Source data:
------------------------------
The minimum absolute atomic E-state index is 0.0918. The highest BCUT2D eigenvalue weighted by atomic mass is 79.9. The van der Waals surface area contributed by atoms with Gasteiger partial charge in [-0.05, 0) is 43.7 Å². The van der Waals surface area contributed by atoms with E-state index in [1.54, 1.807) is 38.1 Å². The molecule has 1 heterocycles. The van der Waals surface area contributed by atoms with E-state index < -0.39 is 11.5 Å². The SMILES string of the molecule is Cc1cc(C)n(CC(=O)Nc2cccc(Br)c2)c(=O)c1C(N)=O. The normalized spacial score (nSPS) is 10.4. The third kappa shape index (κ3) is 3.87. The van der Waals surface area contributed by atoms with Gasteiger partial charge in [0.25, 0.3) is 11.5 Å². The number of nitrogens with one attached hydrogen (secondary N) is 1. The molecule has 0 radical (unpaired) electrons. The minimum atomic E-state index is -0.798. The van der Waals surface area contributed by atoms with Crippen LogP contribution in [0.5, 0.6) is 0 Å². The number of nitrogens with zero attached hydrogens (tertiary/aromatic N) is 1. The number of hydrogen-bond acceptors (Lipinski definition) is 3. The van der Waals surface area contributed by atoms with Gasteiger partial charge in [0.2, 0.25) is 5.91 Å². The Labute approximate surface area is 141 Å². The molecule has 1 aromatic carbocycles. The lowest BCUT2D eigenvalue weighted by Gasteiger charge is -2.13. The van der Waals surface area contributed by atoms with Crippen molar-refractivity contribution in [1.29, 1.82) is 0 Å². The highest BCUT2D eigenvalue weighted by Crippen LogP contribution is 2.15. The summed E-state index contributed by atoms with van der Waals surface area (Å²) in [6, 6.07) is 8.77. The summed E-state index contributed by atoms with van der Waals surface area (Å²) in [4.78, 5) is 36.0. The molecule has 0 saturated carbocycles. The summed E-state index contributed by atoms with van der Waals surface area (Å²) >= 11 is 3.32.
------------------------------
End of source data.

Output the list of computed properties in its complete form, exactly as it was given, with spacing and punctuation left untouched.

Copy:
The minimum absolute atomic E-state index is 0.0918. The highest BCUT2D eigenvalue weighted by atomic mass is 79.9. The van der Waals surface area contributed by atoms with Gasteiger partial charge in [-0.05, 0) is 43.7 Å². The van der Waals surface area contributed by atoms with E-state index in [1.54, 1.807) is 38.1 Å². The molecule has 1 heterocycles. The van der Waals surface area contributed by atoms with E-state index < -0.39 is 11.5 Å². The SMILES string of the molecule is Cc1cc(C)n(CC(=O)Nc2cccc(Br)c2)c(=O)c1C(N)=O. The normalized spacial score (nSPS) is 10.4. The third kappa shape index (κ3) is 3.87. The van der Waals surface area contributed by atoms with Gasteiger partial charge in [0.25, 0.3) is 11.5 Å². The number of nitrogens with one attached hydrogen (secondary N) is 1. The molecule has 0 radical (unpaired) electrons. The minimum atomic E-state index is -0.798. The van der Waals surface area contributed by atoms with Crippen LogP contribution in [0.5, 0.6) is 0 Å². The number of nitrogens with zero attached hydrogens (tertiary/aromatic N) is 1. The number of hydrogen-bond acceptors (Lipinski definition) is 3. The van der Waals surface area contributed by atoms with Gasteiger partial charge in [0.2, 0.25) is 5.91 Å². The Labute approximate surface area is 141 Å². The molecule has 1 aromatic carbocycles. The lowest BCUT2D eigenvalue weighted by Gasteiger charge is -2.13. The van der Waals surface area contributed by atoms with Crippen molar-refractivity contribution in [1.29, 1.82) is 0 Å². The highest BCUT2D eigenvalue weighted by Crippen LogP contribution is 2.15. The summed E-state index contributed by atoms with van der Waals surface area (Å²) in [6, 6.07) is 8.77. The summed E-state index contributed by atoms with van der Waals surface area (Å²) in [4.78, 5) is 36.0. The molecule has 0 saturated carbocycles. The summed E-state index contributed by atoms with van der Waals surface area (Å²) >= 11 is 3.32.